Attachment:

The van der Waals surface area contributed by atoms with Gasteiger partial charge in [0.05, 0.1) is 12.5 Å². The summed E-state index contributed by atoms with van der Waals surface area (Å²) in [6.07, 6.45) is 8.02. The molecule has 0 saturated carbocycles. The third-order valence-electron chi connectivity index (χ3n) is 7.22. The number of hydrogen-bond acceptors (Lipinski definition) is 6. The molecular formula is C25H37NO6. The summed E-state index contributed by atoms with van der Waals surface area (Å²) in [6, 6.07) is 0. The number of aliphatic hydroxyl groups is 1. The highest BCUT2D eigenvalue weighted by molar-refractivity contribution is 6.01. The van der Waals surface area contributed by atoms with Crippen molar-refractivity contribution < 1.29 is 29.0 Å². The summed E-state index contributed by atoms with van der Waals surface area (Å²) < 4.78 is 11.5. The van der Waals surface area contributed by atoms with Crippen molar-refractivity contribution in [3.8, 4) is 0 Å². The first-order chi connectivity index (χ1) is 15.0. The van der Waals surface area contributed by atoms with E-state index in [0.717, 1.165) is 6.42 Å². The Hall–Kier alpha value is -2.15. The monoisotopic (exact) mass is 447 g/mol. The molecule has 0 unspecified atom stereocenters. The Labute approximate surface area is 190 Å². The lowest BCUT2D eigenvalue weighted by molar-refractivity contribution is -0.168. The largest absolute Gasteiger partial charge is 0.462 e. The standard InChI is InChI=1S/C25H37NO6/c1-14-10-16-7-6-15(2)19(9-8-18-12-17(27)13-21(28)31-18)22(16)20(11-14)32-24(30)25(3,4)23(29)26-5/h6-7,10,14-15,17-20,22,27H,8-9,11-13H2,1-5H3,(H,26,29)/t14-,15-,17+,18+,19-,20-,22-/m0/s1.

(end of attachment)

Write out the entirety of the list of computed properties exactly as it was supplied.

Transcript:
The van der Waals surface area contributed by atoms with Gasteiger partial charge in [0.05, 0.1) is 12.5 Å². The summed E-state index contributed by atoms with van der Waals surface area (Å²) in [6.07, 6.45) is 8.02. The molecule has 0 saturated carbocycles. The third-order valence-electron chi connectivity index (χ3n) is 7.22. The number of hydrogen-bond acceptors (Lipinski definition) is 6. The molecular formula is C25H37NO6. The summed E-state index contributed by atoms with van der Waals surface area (Å²) in [6, 6.07) is 0. The number of aliphatic hydroxyl groups is 1. The highest BCUT2D eigenvalue weighted by molar-refractivity contribution is 6.01. The van der Waals surface area contributed by atoms with Crippen molar-refractivity contribution < 1.29 is 29.0 Å². The summed E-state index contributed by atoms with van der Waals surface area (Å²) < 4.78 is 11.5. The van der Waals surface area contributed by atoms with Crippen molar-refractivity contribution in [3.8, 4) is 0 Å². The first-order chi connectivity index (χ1) is 15.0. The van der Waals surface area contributed by atoms with E-state index in [0.717, 1.165) is 6.42 Å². The Hall–Kier alpha value is -2.15. The monoisotopic (exact) mass is 447 g/mol. The molecule has 0 unspecified atom stereocenters. The Labute approximate surface area is 190 Å². The lowest BCUT2D eigenvalue weighted by molar-refractivity contribution is -0.168. The largest absolute Gasteiger partial charge is 0.462 e. The standard InChI is InChI=1S/C25H37NO6/c1-14-10-16-7-6-15(2)19(9-8-18-12-17(27)13-21(28)31-18)22(16)20(11-14)32-24(30)25(3,4)23(29)26-5/h6-7,10,14-15,17-20,22,27H,8-9,11-13H2,1-5H3,(H,26,29)/t14-,15-,17+,18+,19-,20-,22-/m0/s1.